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Consumer Expectations Improving With New Year

Consumer Expectations Improving With New Year

But will they continue to do so in the weeks ahead?

by Dennis Jacobe

PRINCETON, NJ -- Consumer expectations are getting a little better as the new year gets underway. The percentage of consumers saying the economy is "getting better" minus the percentage saying it is "getting worse" improved to -58 points during the week ending Jan. 4, 2009, after having hit -70 in mid-December as a reflection of deteriorating consumer expectations.


Both Upper- and Lower-Income Consumer Expectations Improving

Lower-income Americans (those with monthly household incomes of less than $2,000) continue to be less pessimistic than their upper-income counterparts (those with monthly incomes of $7,500 or more) about the future direction of the U.S. economy. The reverse was the case back in August and September of last year. The two income groups' outlooks became roughly equal in October, and since November, greater pessimism has been evident among upper-income Americans.

The net percentage "getting better" among lower-income Americans was -51 points last week, compared to -58 among upper-income households. Still, consumer expectations have improved among both income groups during the past week and particularly compared to mid-December.



It seems rather ironic that consumer expectations for the future of the U.S. economy have improved somewhat even as President-elect Obama describes the economic situation as "dire," the president of the Federal Reserve Bank of Kansas City suggests the outlook for the first half of 2009 is "grim," and recent economic reports show economic activity plummeted during the fourth quarter of last year. Of course, the uptick in consumer expectations could simply reflect more positive spirits associated with the Christmas/New Year's period. Lower gas prices may also be helping encourage consumers. However, it seems more likely that many consumers, like many on Wall Street, are encouraged by talk of an enormous government stimulus plan and the soon-to-arrive Obama inauguration.

Whether consumers are encouraged by holiday cheer, talk of a new stimulus plan, or something else, it will be interesting to see how they respond to the economic headlines over the days and weeks ahead. On the one hand, they will hear about an increasingly depressing jobs situation. They are also likely to see numerous references to the potential for economic disaster as political leaders make the case for the economic stimulus legislation. Worst of all, they may end up seeing a rash of bankruptcies as the fallout of dismal holiday sales is realized.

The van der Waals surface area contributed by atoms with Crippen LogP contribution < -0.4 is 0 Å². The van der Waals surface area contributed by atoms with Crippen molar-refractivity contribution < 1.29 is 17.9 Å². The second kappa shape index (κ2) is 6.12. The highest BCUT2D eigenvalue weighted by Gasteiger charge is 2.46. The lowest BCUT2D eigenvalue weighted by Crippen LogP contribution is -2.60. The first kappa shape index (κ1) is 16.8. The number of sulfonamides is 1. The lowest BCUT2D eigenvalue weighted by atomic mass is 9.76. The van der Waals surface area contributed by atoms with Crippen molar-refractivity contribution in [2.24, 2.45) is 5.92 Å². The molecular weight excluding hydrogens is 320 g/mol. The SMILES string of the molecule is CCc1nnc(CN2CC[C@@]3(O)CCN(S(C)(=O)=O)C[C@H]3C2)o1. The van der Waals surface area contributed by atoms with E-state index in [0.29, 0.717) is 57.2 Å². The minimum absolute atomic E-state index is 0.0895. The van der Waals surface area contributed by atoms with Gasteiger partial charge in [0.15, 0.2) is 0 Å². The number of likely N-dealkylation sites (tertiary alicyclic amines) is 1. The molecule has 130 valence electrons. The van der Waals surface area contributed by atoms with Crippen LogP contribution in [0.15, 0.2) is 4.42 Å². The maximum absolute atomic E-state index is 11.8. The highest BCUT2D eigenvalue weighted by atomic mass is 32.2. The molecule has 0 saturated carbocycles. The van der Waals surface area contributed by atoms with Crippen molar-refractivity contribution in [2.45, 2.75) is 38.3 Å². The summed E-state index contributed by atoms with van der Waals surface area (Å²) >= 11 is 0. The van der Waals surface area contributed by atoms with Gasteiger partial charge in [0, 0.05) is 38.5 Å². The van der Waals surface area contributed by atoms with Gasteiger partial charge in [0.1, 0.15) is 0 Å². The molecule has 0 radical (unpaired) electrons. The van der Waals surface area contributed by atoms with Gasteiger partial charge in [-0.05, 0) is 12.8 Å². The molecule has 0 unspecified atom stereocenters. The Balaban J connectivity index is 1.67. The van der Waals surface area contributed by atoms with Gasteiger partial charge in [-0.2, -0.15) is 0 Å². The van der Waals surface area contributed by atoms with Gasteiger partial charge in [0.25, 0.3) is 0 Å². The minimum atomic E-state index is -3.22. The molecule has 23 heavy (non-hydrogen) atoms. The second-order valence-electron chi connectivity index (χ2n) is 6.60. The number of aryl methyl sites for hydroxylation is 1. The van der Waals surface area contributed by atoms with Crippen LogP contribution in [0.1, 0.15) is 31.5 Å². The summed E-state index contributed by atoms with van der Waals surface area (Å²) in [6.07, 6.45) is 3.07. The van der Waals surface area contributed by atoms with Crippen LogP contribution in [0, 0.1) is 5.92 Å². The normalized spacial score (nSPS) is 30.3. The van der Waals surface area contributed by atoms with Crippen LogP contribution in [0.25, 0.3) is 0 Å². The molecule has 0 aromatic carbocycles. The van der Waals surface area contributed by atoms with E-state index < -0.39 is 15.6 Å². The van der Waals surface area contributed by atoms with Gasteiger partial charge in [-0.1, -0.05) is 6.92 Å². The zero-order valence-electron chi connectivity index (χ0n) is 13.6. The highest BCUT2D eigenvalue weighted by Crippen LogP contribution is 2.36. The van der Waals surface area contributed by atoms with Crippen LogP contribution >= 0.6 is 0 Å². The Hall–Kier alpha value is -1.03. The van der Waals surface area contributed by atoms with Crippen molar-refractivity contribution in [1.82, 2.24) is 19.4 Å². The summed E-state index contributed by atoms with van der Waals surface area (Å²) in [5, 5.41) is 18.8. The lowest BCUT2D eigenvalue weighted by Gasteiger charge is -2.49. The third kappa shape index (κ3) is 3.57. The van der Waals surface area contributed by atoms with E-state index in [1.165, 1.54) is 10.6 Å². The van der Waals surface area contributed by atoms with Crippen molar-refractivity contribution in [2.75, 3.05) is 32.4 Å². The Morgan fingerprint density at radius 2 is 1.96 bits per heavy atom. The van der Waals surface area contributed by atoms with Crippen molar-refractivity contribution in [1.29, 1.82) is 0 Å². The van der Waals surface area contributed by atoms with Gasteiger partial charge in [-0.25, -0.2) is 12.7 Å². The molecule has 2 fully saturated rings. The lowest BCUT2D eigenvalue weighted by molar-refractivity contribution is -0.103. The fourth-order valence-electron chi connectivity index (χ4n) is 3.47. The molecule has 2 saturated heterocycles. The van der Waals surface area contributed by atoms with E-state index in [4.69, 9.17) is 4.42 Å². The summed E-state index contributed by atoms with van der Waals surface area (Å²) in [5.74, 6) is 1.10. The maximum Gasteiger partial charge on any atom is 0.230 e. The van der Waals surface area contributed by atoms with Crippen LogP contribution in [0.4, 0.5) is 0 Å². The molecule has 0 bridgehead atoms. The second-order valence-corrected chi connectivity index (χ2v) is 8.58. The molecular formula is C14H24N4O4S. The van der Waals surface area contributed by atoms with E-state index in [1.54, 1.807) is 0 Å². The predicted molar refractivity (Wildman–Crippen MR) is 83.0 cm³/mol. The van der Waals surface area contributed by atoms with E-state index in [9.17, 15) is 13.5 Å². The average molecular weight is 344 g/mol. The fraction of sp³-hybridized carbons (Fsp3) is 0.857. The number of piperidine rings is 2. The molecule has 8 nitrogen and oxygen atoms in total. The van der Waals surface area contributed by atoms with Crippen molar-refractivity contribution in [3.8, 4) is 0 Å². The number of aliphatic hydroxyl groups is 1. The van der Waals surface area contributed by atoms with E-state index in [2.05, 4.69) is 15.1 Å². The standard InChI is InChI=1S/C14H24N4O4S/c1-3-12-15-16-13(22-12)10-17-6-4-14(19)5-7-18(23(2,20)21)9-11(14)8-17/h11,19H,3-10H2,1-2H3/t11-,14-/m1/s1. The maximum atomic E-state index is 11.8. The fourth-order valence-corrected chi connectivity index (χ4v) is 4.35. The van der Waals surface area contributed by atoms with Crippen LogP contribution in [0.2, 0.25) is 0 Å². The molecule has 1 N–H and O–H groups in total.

On the other hand, there is likely to be at least a temporary euphoria as the nation celebrates the historic inauguration of the new president-elect. This optimistic atmosphere could gain momentum as the planned dramatic action by the federal government is outlined in more detail and the unprecedented actions of the Fed begin to be felt on Main Street.

Gallup will continue to monitor consumer perceptions and report on them daily as the new year unfolds.

Survey Methods

Gallup is interviewing no fewer than 1,000 U.S. adults nationwide each day during 2008 and 2009. The economic questions analyzed in this report are asked of a random half-sample of respondents each day. The results reported here are based on combined data of more than 8,000 interviews in August, September, October, and November. For results based on this sample, the maximum margin of sampling error is ±1 percentage point.

The questions for December are based on combined data of more than 3,000 interviews conducted weekly. For results based on these samples, the maximum margin of sampling error is ±2 percentage points.

Interviews are conducted with respondents on land-line telephones (for respondents with a land-line telephone) and cellular phones (for respondents who are cell-phone only).

In addition to sampling error, question wording and practical difficulties in conducting surveys can introduce error or bias into the findings of public opinion polls.

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